I'm totally going to email Jacob and see if he has any more prints of this, because it would really be perfecto to send to my little nephews in Oregon who can be bloody 'ell to shop for.
Also really enjoyed Nick Henning.

Monday, November 30, 2009

Anne Frank

I was flipping through a catalog for Montessori products last week (have you seen this one? I really love it) and I read that Anne Frank was a Montessori student. For some reason I got so excited and emotional about this odd little fact that I posted it on Facebook (which I then felt kind of dumb about because I forgot that you're not supposed to be overly earnest on FB, and I am so very often overly earnest and I try to keep all that in check) and even started crying a little bit while in the backyard setting up for my giftmaking class. Why the histrionics, you may ask? I dunno. Good question. In my senior year of high school we moved back to Eugene, OR and I almost immediately landed this plum part of Anne Frank at the local community college. It was kind of an extra big deal because there was some sort of Anne Frank exhibit touring the U.S. and hmmm I can't really remember the details, but I actually met Hanne Pick-Goslar, who was in Bergen-Belsen with Anne at the end.

All this just kind of hit me or re-hit me hard last week when I thought of Anne being in a sweet little Montessori school, that such a place could exist only years before the complete and utter insanity descended over Amsterdam. It also made me wonder if this great child-centered Montessori philosophy which I appreciate so much had anything to do with her clarity and thoughtfulness and strong spirit. Actually if I had to wager a guess I'd say that was just her, no school to thank for it. And if she wasn't so herself and so fun and spunky and smart and going through all the normal girl teenage stuff even while locked in an attic with seven other people, she wouldn't have been able to put a face on the events of that dark time. Otherwise it's just another bunch of facts to memorize for history class, not something that really happened, to real people. Or at least there's a chance that some self absorbed teenager will identify with her and not just grudgingly plow through the required reading.
At the time when I was doing this play, I thought a lot about Anne, and I really really wanted to do a good job and to do her justice, but I was distracted. I was the self-absorbed teenager. I had just moved to Eugene, I had real freedom to move about the town for the first time as it was easily walkable and bikable, and I was also completely and totally consumed with my first love. I remember each and every night that we performed that play wishing I would cry in the last scene, but I could never do it. I can cry now for her though, easily. There I go, getting all earnest again. They should call me Earnesta. "I really believe, in spite of everything, that people are good at heart." It's so amazing that she was able to write that. It gives us so much to aspire to. I love you, Anne Frank. You'll always be more than 8th grade required reading to me. Thank you for putting your words on paper, for sharing your story, for giving us so much.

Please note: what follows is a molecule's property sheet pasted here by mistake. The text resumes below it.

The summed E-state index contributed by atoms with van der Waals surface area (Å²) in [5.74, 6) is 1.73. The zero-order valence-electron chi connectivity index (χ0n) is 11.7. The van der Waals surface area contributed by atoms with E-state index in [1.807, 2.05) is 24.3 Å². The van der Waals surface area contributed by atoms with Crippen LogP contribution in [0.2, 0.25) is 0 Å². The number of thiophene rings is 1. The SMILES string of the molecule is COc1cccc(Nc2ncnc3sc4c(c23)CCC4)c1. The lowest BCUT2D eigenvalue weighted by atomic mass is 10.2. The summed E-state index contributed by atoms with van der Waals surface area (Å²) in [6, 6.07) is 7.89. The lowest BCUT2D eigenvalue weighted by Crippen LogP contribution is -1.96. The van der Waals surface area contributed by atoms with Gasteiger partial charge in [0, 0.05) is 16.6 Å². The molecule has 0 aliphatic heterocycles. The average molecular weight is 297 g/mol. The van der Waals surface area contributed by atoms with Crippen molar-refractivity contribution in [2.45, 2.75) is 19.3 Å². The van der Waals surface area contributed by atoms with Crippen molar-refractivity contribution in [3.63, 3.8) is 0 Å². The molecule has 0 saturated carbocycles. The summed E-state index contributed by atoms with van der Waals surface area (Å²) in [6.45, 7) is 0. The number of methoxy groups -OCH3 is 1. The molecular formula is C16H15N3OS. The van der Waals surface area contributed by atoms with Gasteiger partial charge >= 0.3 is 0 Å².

Sunday, November 29, 2009

More gifties!

This time we made pumpkin-spice cake-in-a-jar, which is this really hilarious phenomenon in which you can bake a little cake right in a little mason jar, then pop the lid on right when it comes out of the oven and it will seal, and then it's perfectly preserved for at least 6 months.... a fun way to send a little baked goodie to someone far away. We also made fizzy bath bombs, which is REALLY exciting and they do fizz quite excitingly and dramatically as we observed when we tried them out in the water table. The only trouble is it's a bit hard to find the balance between making the mixture wet enough so that it will hold the shape of the mold, but not quite wet enough to start reacting (if it's too wet the citric acid in the bath bomb will start fizzing, not what you want). I used this recipe but I feel there is probably a better one out there. Last year I did this project with my gift making class and it worked out perfectly... need to search out the recipe I used. Alternatively you don't need to shape it into a 'bomb' at all.... just put the dry mixture in a jar, maybe with a little essential oil mixed in for delicious smells.... add a few spoonfuls at bathtime for fizzy delight!

By the way, citric acid can be found at Fiesta in the kosher section, also known as Sour Salt. Someone else said they saw it at Central Market in the bulk section. You can also easily order it online.

Friday, November 27, 2009

Hawk Talk

Way back when in the late eighties, I was the editor of this cutting edge, junior high publication. I don't really remember it as such, but looking back it appears I was really trying to push the envelope. Whereas prior to my editorship I believe headlines were mainly about the Lakeridge Hawk's sport triumphs and other such predictable fare. These issues from my reign feature attention-grabbing articles on the possibility of male pregnancy, teen drug testing (these students are supposedly posing with their urine samples (actually empty dixie cups)), and abuse of newbie seventh graders (that's 'sevie' to you). These were incredibly touching to discover in the annals of Kami history.... I remember my junior high years as such complete and total misery... it's nice to see that my creativity had an outlet, and that I was maybe shaking things up a little bit more than I realized. Rocking the suburbs.